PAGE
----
“One of the top athletes in the 2019 draft class, Ealy is also an elite, five-star running back who is committed to Mississippi for both baseball and football. 247Sports rates him as one of the country’s top 30 football recruits, which should surprise no one who has seen him on either playing surface. When it comes to baseball, Ealy is overflowing with plus tools. He packs plenty of strength into his well-built, 5-foot-10, 192-pound frame, and he has plus raw power thanks to his strength and above-average bat speed. Unsurprisingly, Ealy is also one of the fastest players in the class. In addition to his speed and raw power, Ealy is a gifted defender thanks to his closing speed, athleticism and easy plus arm strength. He could play all three outfield positions and is one of the better, natural defenders in the class. For all of Ealy’s tools and athleticism, however, the industry has soured on him this spring as he’s struggled offensively against below-average Mississippi competition. While Ealy does have impressive hand-eye coordination and solid pure bat-to-ball skills, he has long needed refinement in his plate discipline, approach and mechanical setup at the plate, which is mostly to be expected from a two-sport athlete at his level. However, scouts thought he would hit much better this spring and have been disappointed with the lack of progress he has shown in the batter’s box. Given Ealy’s upside on the gridiron and underwhelming performance this spring, he figures to be a tough sign out of Mississippi. He no longer projects as a first-round talent like he did last summer but still has tremendous upside if he ever focuses exclusively on baseball.”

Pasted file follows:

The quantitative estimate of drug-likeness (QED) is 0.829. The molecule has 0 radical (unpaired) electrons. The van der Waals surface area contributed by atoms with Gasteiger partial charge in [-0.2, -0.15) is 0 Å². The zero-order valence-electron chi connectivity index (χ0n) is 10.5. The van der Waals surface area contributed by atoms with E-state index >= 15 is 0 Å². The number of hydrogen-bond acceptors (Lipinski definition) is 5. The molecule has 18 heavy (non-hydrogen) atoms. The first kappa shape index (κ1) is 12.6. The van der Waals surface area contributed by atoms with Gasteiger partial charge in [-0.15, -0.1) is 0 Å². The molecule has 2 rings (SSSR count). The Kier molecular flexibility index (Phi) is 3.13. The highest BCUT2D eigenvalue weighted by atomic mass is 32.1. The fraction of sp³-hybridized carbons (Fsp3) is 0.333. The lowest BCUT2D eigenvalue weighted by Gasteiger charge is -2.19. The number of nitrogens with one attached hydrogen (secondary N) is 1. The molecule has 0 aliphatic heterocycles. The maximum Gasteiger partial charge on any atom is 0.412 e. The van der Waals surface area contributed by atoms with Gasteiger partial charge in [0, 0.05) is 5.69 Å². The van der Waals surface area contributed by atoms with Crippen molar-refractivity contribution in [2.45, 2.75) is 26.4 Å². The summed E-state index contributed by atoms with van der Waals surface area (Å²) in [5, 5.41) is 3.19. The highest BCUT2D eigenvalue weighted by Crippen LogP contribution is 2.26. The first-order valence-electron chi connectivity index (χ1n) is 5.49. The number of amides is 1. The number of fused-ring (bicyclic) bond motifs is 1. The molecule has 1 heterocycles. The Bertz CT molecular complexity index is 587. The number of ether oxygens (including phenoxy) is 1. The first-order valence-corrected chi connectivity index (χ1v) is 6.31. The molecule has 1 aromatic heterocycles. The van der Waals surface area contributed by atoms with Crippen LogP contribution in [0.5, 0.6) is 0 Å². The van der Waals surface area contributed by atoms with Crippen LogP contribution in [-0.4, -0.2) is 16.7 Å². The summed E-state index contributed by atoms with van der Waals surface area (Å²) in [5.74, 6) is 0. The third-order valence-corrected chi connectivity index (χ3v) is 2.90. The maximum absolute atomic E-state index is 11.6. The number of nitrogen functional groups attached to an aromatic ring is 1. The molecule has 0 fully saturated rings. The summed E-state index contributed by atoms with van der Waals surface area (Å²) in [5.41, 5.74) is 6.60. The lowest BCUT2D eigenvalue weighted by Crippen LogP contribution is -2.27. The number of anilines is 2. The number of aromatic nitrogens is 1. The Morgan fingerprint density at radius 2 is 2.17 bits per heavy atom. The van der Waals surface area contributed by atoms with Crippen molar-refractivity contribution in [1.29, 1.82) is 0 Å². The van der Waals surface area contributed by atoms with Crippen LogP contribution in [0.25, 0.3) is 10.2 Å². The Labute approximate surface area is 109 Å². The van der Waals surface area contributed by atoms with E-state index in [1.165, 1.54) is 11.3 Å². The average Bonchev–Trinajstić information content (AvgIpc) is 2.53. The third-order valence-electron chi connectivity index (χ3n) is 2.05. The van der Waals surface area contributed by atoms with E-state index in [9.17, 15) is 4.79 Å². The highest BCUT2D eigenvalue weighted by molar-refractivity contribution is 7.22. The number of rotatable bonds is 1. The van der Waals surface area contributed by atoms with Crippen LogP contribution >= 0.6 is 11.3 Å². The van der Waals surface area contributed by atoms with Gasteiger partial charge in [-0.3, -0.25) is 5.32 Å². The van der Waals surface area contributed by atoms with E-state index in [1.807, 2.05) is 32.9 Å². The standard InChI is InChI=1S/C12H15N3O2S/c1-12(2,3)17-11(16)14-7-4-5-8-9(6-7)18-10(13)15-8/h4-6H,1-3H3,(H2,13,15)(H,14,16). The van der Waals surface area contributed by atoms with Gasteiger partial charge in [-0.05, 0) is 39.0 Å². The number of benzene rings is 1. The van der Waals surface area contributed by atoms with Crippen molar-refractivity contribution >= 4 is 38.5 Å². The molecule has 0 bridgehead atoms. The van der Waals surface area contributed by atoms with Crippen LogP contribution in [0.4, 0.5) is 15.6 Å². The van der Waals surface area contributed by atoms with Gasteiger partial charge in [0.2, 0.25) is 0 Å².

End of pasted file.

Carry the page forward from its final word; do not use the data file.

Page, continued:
Lucas Krull, TE, Pittsburgh

Krull reached the mid 90s with his fastball as a hard-throwing lefthanded pitcher and was drafted by the Giants in the 34th round out of Jefferson (Mo.) JC in 2018. He transferred to Florida to play football instead and spent two seasons with the Gators before finishing his career at Pittsburgh. He made 38 catches for 451 yards and six touchdowns in 2021 and was selected to play in the East-West Shrine Bowl, although he was not invited to the NFL combine.